Monday, 28 September 2015

Film Review (The Hero's Journey) - Harry Potter and the Philosopher's Stone (Chris Columbus, 2001)

Fig 1. Harry Potter Poster.

The majority of the Harry Potter film franchise seems to follow 'The Hero's Journey' framework. At the very least, they use many of the key steps.

The 'call to adventure' and the 'refusal of the call' are intertwined and take place during the majority of the departure/ordinary world stage. Shortly after a teenage Harry is introduced and is living with the Dursleys, he receives a letter from Hogwarts. This is the 'call to adventure'. Uncle Vernon takes the letter from Harry and as a result Harry is sent more letters. A cycle of letters arriving and Uncle Vernon destroying them escalates until he is driven to take the entire family far away where the letters won't find them. Both the burning of the letters and the family moving clearly represent the 'refusal of the call'. The refusal is, curiously enough, not done by the hero himself but by Uncle Vernon instead.

Fig 2. Letters Scene Still.

The 'crossing the threshold' step is particularly intriguing in this film. This is because there are two separate scenes in the film that associate with 'crossing the threshold'. The first happens when Hagrid opens the way into Diagon Alley. The threshold being the divide between our world and the wizarding world.

While this is the first scene that shows this divide, it is by no means the most memorable. Not long after this moment, after Harry has picked up all of his school supplies, he makes his way to a train station in London. This is where one of the biggest scenes in the film takes place. After the audience is introduced to one of the secondary characters, Harry Potter crosses another threshold. He runs at the wall between platforms 9 and 10 and is transported from an ordinary London station to Platform 9 and 3/4. This scene has a real sense of 'crossing the threshold' and it further cements the foundation of this magical world that he is entering.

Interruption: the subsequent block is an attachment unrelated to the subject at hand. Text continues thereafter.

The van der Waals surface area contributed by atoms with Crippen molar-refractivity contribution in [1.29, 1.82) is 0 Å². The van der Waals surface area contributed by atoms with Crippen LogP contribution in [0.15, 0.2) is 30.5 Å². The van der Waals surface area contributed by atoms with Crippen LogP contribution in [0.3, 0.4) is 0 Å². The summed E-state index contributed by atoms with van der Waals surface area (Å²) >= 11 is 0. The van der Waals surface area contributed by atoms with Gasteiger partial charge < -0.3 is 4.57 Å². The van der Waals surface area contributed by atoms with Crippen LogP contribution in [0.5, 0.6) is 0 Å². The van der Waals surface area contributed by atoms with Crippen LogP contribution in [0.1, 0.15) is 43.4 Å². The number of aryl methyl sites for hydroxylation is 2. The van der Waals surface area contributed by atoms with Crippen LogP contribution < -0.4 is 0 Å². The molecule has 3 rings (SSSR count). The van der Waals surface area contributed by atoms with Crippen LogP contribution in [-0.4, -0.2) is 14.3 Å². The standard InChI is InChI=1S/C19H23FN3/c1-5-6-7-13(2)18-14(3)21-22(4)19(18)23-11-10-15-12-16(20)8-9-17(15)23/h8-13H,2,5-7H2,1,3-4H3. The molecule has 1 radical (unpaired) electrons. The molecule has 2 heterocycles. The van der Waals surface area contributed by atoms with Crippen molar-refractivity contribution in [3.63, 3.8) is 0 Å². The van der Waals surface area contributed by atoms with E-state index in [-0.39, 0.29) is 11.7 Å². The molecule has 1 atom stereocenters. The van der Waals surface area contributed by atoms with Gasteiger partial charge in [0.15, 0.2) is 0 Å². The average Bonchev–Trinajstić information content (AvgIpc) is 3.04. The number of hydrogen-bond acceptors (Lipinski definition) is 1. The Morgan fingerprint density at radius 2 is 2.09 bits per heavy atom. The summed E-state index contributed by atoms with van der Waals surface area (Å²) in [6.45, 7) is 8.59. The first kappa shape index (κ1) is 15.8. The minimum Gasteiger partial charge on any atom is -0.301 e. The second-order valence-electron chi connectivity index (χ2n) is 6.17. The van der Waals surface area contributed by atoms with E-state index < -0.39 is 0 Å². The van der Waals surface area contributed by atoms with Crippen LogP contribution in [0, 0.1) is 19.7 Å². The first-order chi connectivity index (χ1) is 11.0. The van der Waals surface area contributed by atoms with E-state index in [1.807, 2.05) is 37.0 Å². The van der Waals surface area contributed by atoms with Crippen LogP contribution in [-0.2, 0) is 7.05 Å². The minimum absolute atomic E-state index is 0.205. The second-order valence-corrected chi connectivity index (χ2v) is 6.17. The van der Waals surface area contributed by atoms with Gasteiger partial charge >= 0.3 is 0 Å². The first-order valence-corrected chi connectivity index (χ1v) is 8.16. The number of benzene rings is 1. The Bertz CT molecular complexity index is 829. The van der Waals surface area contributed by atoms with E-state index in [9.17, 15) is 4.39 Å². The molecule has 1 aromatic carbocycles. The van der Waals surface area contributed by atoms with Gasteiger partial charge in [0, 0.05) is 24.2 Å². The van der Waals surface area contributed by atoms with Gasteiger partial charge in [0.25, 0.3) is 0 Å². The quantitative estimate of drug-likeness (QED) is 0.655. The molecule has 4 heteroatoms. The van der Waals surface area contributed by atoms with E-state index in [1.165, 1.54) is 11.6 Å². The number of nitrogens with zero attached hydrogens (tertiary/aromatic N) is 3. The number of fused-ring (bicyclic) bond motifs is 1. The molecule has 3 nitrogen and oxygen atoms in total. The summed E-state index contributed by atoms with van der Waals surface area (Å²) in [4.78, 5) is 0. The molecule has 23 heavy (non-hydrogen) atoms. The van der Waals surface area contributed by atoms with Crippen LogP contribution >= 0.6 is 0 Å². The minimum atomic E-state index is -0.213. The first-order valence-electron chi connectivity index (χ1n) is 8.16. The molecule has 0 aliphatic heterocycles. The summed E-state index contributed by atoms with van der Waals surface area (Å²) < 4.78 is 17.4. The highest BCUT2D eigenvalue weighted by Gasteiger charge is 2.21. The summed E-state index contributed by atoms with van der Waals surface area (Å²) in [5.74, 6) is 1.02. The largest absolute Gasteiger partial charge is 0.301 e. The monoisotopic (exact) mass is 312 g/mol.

The rest of the film seems to become a little more complex in terms of finding specific stages and their relevant scenes. There are a few specific scenes that seem to correlate with the steps. The 'belly of the whale' seems like the moment when Harry is being sorted into a house by the sorting hat. He is confronted by the hat, saying that he would do well in slytherin when Harry wants to go anywhere else but slytherin.

Fig 3. Catching the Snitch Scene Still.

The apotheosis step appears to be the moment when Harry catches the snitch and wins the quidditch match for his team. There is a powerful pan-shot that centers around Harry and shows his team and the stands cheering for him. This definitely seems like the moment when Harry is in his element and when he feels god-like.

Overall the film certainly follows many of the key steps in 'The Hero's Journey' but some steps like 'meeting the goddess' and 'woman as temptress' seem without a place in this film.

Illustration List

Columbus, C (2001) Figure 1. Harry Potter Poster. (Accessed on 27/09/15)

Columbus, C (2001) Figure 2. Letters Scene Still. (Accessed on 28/09/15)

Columbus, C (2001) Figure 3. Catching the Snitch Scene Still. (Accessed on 28/09/15)


  1. Great start!
    Possible other steps to think about - the Mentor - Dumbledore? Or Hagrid, who takes Harry to the shop where he is given a 'weapon' (wand)
    The Goddess, or Woman as temptress, possibly Harry's mother? He worships her as children often do worship dead parents, but he also glamourises it this film where she tempts him from the mirror?

    1. Good point! yes it is this film, I hadn't thought of that. Thanks.